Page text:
Amit Priyavadan Mehta was born on 1971 and is a United States district judge of the United States District Court for the District of Columbia and a Judge on the United States Foreign Intelligence Surveillance Court.
14 Facts About Amit Mehta
Amit Priyavadan Mehta was born in 1971 in Patan, Gujarat, India.
Amit Mehta received a Bachelor of Arts degree in 1993 from Georgetown University, graduating Phi Beta Kappa.
Amit Mehta received a Juris Doctor in 1997 from the University of Virginia School of Law, graduating Order of the Coif.
Amit Mehta served as an associate at the law firm of Zuckerman Spaeder, LLP from 1999 to 2002, and then as a staff attorney at the Public Defender Service for the District of Columbia from 2002 to 2007.
Amit Mehta represented clients in civil and criminal matters before state and federal courts.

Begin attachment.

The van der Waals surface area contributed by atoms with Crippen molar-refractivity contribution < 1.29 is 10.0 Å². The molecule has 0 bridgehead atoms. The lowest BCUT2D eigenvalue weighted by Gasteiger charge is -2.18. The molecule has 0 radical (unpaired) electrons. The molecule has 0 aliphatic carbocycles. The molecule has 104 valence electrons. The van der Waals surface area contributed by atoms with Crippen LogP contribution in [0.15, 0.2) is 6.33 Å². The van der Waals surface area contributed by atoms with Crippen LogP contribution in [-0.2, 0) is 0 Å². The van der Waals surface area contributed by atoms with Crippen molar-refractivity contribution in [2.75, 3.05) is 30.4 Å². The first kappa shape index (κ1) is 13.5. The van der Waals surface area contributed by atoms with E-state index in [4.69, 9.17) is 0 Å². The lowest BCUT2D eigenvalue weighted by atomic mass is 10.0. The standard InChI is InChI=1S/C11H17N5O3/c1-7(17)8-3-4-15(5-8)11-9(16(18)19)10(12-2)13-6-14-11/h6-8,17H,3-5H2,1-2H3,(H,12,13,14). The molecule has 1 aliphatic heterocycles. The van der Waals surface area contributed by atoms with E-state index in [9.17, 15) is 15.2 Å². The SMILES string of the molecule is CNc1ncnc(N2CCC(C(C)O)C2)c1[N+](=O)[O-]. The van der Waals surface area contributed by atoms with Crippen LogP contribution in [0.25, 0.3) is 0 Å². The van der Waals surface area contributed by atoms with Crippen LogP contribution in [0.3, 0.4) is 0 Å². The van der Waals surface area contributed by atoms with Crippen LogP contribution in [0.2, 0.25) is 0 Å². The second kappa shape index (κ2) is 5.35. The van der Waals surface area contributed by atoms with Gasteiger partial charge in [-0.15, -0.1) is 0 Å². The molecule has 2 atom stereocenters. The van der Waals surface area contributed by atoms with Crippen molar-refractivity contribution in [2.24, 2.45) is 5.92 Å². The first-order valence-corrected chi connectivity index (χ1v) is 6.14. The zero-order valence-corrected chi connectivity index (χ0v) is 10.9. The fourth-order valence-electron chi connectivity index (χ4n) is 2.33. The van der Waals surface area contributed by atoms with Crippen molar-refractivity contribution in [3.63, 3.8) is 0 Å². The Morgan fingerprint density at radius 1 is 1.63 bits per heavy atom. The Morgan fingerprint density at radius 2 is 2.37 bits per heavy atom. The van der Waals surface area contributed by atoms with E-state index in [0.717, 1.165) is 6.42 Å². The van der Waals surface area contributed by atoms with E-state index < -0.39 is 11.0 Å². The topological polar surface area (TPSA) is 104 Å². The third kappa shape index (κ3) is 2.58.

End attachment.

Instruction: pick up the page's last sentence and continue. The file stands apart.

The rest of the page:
On July 31,2014, President Barack Obama nominated Amit Mehta to serve as a United States District Judge of the United States District Court for the District of Columbia, to the seat vacated by Judge Ellen Segal Huvelle, who took senior status on June 3,2014.
Amit Mehta received a hearing before the United States Senate Committee on the Judiciary on September 17,2014.
Amit Mehta received his federal judicial commission on December 19,2014.
In May 2019, Amit Mehta ruled that accounting firm Mazars had to provide its records of Donald Trump's accounts from before his presidency to the House Oversight Committee in response to their subpoena.
The goal of the rule was to increase transparency; Amit Mehta ruled that requiring big pharmaceutical companies to disclose prices to consumers in television advertisements was something that could be done only by the Department of Health and Human Services if mandated by Congress.
Amit Mehta has charge of the criminal prosecution of Oath Keepers founder Stewart Rhodes for seditious conspiracy.
Amit Mehta is presiding over three civil lawsuits against former President Donald Trump and multiple associates, in which several congress members and two police officers are suing for damages for physical and emotional injuries they allegedly incurred during the attacks.